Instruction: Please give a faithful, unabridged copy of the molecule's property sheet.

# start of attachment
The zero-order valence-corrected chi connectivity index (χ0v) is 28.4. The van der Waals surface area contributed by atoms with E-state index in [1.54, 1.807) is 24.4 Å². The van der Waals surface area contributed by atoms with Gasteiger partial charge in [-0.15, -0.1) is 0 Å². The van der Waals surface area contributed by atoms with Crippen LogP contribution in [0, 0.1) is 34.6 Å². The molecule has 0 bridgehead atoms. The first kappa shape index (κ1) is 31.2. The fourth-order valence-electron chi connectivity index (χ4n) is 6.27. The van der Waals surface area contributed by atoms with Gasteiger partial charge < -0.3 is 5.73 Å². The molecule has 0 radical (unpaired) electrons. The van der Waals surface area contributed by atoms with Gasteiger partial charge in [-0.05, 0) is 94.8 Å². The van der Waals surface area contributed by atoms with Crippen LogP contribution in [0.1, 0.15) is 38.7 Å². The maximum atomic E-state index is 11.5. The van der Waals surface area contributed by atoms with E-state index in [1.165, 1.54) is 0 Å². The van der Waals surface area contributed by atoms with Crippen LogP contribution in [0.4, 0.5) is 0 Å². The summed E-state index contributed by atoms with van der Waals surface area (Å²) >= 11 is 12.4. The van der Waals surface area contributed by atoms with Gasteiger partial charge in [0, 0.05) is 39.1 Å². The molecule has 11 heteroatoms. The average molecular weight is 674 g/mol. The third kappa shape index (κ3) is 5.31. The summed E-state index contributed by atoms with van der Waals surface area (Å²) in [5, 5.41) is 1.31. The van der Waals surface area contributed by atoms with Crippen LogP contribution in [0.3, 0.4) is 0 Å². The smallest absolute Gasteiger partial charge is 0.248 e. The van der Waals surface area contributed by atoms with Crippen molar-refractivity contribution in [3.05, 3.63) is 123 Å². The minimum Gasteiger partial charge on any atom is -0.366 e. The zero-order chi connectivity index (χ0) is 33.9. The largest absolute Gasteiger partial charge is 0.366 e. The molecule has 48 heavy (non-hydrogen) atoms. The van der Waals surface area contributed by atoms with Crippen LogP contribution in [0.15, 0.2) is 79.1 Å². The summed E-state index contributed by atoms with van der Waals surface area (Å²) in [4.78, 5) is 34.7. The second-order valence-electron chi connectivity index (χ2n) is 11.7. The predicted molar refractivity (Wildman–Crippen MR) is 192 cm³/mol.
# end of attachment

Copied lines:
The zero-order valence-corrected chi connectivity index (χ0v) is 28.4. The van der Waals surface area contributed by atoms with E-state index in [1.54, 1.807) is 24.4 Å². The van der Waals surface area contributed by atoms with Gasteiger partial charge in [-0.15, -0.1) is 0 Å². The van der Waals surface area contributed by atoms with Crippen LogP contribution in [0, 0.1) is 34.6 Å². The molecule has 0 bridgehead atoms. The first kappa shape index (κ1) is 31.2. The fourth-order valence-electron chi connectivity index (χ4n) is 6.27. The van der Waals surface area contributed by atoms with Gasteiger partial charge < -0.3 is 5.73 Å². The molecule has 0 radical (unpaired) electrons. The van der Waals surface area contributed by atoms with Gasteiger partial charge in [-0.05, 0) is 94.8 Å². The van der Waals surface area contributed by atoms with Crippen LogP contribution in [0.1, 0.15) is 38.7 Å². The maximum atomic E-state index is 11.5. The van der Waals surface area contributed by atoms with E-state index in [1.165, 1.54) is 0 Å². The van der Waals surface area contributed by atoms with Crippen LogP contribution in [0.4, 0.5) is 0 Å². The summed E-state index contributed by atoms with van der Waals surface area (Å²) >= 11 is 12.4. The van der Waals surface area contributed by atoms with Gasteiger partial charge in [0, 0.05) is 39.1 Å². The molecule has 11 heteroatoms. The average molecular weight is 674 g/mol. The third kappa shape index (κ3) is 5.31. The summed E-state index contributed by atoms with van der Waals surface area (Å²) in [5, 5.41) is 1.31. The van der Waals surface area contributed by atoms with Crippen LogP contribution in [0.3, 0.4) is 0 Å². The smallest absolute Gasteiger partial charge is 0.248 e. The van der Waals surface area contributed by atoms with Crippen molar-refractivity contribution in [3.05, 3.63) is 123 Å². The minimum Gasteiger partial charge on any atom is -0.366 e. The zero-order chi connectivity index (χ0) is 33.9. The largest absolute Gasteiger partial charge is 0.366 e. The molecule has 48 heavy (non-hydrogen) atoms. The van der Waals surface area contributed by atoms with Crippen LogP contribution in [0.15, 0.2) is 79.1 Å². The summed E-state index contributed by atoms with van der Waals surface area (Å²) in [4.78, 5) is 34.7. The second-order valence-electron chi connectivity index (χ2n) is 11.7. The predicted molar refractivity (Wildman–Crippen MR) is 192 cm³/mol.